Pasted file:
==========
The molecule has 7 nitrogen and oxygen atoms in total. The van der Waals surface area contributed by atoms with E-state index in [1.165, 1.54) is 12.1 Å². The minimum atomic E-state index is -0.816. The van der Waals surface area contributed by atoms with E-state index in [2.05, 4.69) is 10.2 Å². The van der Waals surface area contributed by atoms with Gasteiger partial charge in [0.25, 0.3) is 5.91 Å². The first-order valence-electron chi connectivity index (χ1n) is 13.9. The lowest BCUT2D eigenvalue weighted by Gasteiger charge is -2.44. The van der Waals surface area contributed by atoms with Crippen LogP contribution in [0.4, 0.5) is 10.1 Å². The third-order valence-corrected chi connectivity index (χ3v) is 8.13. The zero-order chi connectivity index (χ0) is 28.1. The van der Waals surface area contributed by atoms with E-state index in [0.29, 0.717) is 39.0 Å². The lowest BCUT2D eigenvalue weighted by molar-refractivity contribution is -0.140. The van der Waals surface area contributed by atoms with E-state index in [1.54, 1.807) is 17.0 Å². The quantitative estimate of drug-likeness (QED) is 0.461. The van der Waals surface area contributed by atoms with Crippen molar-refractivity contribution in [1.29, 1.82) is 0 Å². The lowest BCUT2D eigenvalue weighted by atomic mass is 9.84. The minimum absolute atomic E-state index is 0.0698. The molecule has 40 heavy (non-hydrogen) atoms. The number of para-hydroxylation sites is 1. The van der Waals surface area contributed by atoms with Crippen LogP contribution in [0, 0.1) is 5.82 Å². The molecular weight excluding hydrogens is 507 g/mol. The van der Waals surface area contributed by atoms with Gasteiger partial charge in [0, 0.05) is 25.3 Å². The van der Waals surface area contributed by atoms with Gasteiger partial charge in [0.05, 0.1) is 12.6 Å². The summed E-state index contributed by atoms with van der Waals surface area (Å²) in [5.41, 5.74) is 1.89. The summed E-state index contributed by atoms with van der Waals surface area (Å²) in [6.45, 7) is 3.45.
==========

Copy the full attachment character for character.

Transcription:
The molecule has 7 nitrogen and oxygen atoms in total. The van der Waals surface area contributed by atoms with E-state index in [1.165, 1.54) is 12.1 Å². The minimum atomic E-state index is -0.816. The van der Waals surface area contributed by atoms with E-state index in [2.05, 4.69) is 10.2 Å². The van der Waals surface area contributed by atoms with Gasteiger partial charge in [0.25, 0.3) is 5.91 Å². The first-order valence-electron chi connectivity index (χ1n) is 13.9. The lowest BCUT2D eigenvalue weighted by Gasteiger charge is -2.44. The van der Waals surface area contributed by atoms with Crippen LogP contribution in [0.4, 0.5) is 10.1 Å². The third-order valence-corrected chi connectivity index (χ3v) is 8.13. The zero-order chi connectivity index (χ0) is 28.1. The van der Waals surface area contributed by atoms with E-state index in [0.29, 0.717) is 39.0 Å². The lowest BCUT2D eigenvalue weighted by molar-refractivity contribution is -0.140. The van der Waals surface area contributed by atoms with E-state index in [1.54, 1.807) is 17.0 Å². The quantitative estimate of drug-likeness (QED) is 0.461. The van der Waals surface area contributed by atoms with Crippen molar-refractivity contribution in [1.29, 1.82) is 0 Å². The lowest BCUT2D eigenvalue weighted by atomic mass is 9.84. The minimum absolute atomic E-state index is 0.0698. The molecule has 40 heavy (non-hydrogen) atoms. The number of para-hydroxylation sites is 1. The van der Waals surface area contributed by atoms with Crippen LogP contribution in [0, 0.1) is 5.82 Å². The molecular weight excluding hydrogens is 507 g/mol. The van der Waals surface area contributed by atoms with Gasteiger partial charge in [0, 0.05) is 25.3 Å². The van der Waals surface area contributed by atoms with Gasteiger partial charge in [0.05, 0.1) is 12.6 Å². The summed E-state index contributed by atoms with van der Waals surface area (Å²) in [5.41, 5.74) is 1.89. The summed E-state index contributed by atoms with van der Waals surface area (Å²) in [6.45, 7) is 3.45.